One of the main sessions at this year's Experimental Biology Conference in Boston was the Tang Prize Award lecture. It was created in December 2012 to recognize exemplary research accomplishments from all over the world in four fields: sinology, sustainable development, rule of law, and biopharmaceutical science.
James P. Allison, Ph.D., and Tasuku Honjo, Ph.D., were the first recipients of the biopharmaceutical science prize. Dr. Allison is a professor and chair of Immunology at the University of Texas's M.D. Anderson Cancer. Honjo is a professor in the department of Immunology and Genomic Medicine at Kyoto University in Japan.
Dr. Allison came to the conference to present a summary of their research. Both scientists were recognized for their work regarding two inhibitory molecules, PD-1 and CTLA-4, which has led to the creation of a new form of cancer immunotherapy called immune checkpoint blockade.
PD-1 and CTLA-4 are essentially off-switches emitted by T cells capable of shutting down immune system responses. The professors were able to craft new antibodies to block these signals, allowing the immune system to launch an attack when a tumor begins forming in the body.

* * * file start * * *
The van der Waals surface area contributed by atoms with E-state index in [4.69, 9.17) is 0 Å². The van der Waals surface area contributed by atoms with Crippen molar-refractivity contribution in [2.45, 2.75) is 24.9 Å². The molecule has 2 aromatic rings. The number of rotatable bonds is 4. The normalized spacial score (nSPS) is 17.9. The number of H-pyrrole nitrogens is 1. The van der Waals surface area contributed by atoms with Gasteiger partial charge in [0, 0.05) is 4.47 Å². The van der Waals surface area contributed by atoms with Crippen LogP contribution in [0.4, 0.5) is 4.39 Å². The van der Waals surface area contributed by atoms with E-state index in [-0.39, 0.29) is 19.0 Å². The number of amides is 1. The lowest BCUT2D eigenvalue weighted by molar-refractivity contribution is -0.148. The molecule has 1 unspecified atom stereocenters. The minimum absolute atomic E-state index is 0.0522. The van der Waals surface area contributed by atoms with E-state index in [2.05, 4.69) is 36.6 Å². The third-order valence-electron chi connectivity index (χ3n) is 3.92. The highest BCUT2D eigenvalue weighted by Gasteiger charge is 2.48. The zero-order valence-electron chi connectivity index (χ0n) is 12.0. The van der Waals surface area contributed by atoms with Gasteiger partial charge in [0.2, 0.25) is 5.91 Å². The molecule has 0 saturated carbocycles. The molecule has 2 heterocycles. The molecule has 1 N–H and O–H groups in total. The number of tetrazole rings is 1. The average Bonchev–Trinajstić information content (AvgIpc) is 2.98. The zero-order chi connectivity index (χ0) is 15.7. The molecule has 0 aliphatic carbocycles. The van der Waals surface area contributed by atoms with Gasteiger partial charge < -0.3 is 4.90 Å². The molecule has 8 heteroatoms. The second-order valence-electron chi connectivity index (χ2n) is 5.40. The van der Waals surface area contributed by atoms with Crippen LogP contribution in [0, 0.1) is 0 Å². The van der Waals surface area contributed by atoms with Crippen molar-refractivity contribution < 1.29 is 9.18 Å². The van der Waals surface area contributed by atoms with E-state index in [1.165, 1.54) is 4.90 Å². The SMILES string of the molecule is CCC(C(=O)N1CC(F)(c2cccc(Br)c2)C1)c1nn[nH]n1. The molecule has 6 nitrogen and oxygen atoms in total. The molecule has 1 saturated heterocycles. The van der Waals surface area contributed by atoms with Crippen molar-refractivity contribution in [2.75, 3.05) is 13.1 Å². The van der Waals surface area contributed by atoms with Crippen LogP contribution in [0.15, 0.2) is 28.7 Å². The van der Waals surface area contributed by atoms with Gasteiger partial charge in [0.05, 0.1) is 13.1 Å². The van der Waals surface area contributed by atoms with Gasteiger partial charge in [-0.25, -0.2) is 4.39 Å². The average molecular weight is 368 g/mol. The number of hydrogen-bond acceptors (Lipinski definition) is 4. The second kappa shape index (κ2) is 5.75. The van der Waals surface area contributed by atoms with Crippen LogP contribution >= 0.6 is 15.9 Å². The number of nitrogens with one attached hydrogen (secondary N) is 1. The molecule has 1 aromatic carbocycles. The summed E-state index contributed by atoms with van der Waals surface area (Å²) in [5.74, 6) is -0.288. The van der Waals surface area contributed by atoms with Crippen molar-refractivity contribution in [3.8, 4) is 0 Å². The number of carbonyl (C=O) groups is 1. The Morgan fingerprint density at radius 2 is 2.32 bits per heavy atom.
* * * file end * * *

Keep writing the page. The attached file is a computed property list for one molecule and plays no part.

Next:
A number of developments arose from this discovery:
• Ipilimumab, a drug Dr. Allison said was derived from his antibody, had shown extraordinary results in clinical trials. Twenty-three percent of patients with advanced melanoma "survived at least three years," according to The Wall Street Journal. This survival benefit helped the Food and Drug Administration (FDA) make the decision to approve the drug, now known as Yervoy, manufactured by Bristol-Myers Squibb, in 2011 primarily for the treatment of metastatic melanoma.
• The Tang Prize Foundation's website reports that Dr. Honjo's work with PD-1 antibodies is currently being evaluated for treating non-small cell lung cancer as well as other pathogens.
"Immunotherapy is not a curiosity anymore," Dr. Allison told the audience referring to the accelerated number of scientists who are searching for tumor targets and refining an antibody-oriented therapy to treat cancers that have never been curable.
However, Dr. Allison mentioned a number of issues that needed to be considered in order for the clinical development for this form of therapy to progress, such as targeting new molecules to enhance efficacy as well as defining the anti-tumor effect's molecular and cellular mechanisms.